Vaginitis is an inflammation of the vagina that can result in discharge, itching and pain. The cause is usually a change in the balance of vaginal bacteria or an infection. Reduced estrogen levels after menopause and some skin disorders also can cause vaginitis.

How do you get vaginitis?

You get vaginitis when the normal amount of yeast and bacteria in your vagina gets out of balance. This could happen for several reasons, including an infection, a change in hormones, or antibiotic use. It could also be because of a reaction you have to something that comes into contact with your vulva or vagina.

Is vaginitis an STD?

Vaginitis isn't an STD or STI, but some sexually transmitted diseases can cause vaginitis. Trichomoniasis, chlamydia, gonorrhea, herpes and HPV are all transmitted through sexual contact. And all of them can lead to vaginal inflammation and pain associated with vaginitis.

Is vaginitis a yeast infection?

Vaginitis is common, especially in women in their reproductive years. It usually happens when there is a change in the balance of bacteria or yeast that are normally found in your vagina. There are different types of vaginitis, and they have different causes, symptoms, and treatments.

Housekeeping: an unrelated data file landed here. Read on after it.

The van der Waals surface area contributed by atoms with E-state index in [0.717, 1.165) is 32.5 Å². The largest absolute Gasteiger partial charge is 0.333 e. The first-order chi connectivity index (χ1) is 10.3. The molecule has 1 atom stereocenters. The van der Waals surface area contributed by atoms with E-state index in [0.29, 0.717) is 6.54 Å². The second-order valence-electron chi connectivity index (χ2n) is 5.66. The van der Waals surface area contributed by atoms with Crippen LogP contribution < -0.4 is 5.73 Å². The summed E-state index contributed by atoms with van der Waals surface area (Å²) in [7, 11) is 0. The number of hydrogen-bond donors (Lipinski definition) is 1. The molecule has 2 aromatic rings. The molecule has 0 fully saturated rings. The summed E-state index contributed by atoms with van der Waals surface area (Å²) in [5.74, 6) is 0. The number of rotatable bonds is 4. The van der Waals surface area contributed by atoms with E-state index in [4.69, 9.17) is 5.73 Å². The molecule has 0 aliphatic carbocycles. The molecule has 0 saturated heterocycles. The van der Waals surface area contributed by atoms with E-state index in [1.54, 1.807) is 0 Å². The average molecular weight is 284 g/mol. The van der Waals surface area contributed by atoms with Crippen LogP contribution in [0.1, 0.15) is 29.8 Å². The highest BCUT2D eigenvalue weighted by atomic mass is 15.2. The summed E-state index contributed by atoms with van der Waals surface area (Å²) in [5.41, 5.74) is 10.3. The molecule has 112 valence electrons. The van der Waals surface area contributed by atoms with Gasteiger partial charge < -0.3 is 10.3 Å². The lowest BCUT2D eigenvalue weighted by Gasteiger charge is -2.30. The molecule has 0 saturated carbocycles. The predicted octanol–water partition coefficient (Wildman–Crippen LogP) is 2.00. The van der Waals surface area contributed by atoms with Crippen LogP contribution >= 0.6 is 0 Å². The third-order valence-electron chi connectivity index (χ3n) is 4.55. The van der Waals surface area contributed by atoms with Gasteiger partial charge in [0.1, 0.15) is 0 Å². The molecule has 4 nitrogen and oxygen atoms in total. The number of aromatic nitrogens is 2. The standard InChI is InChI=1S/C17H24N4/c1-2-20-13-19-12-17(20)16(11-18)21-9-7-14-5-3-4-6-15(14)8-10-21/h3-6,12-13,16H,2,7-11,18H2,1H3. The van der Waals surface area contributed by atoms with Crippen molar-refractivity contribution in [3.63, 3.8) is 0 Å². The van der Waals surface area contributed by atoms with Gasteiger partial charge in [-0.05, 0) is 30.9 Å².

Is vaginitis contagious?

Bacterial vaginosis (BV) doesn't spread from person to person, but sexual activity can increase your risk of getting the infection.

Can Vaginitis be cured?

Yes. Use a medication specifically for yeast infections that you can get without a prescription. Options include one-day, three-day or seven-day courses of cream or vaginal suppositories. The active ingredient varies, depending on the product: clotrimazole, miconazole (Monistat 1) or tioconazole (Vagistat).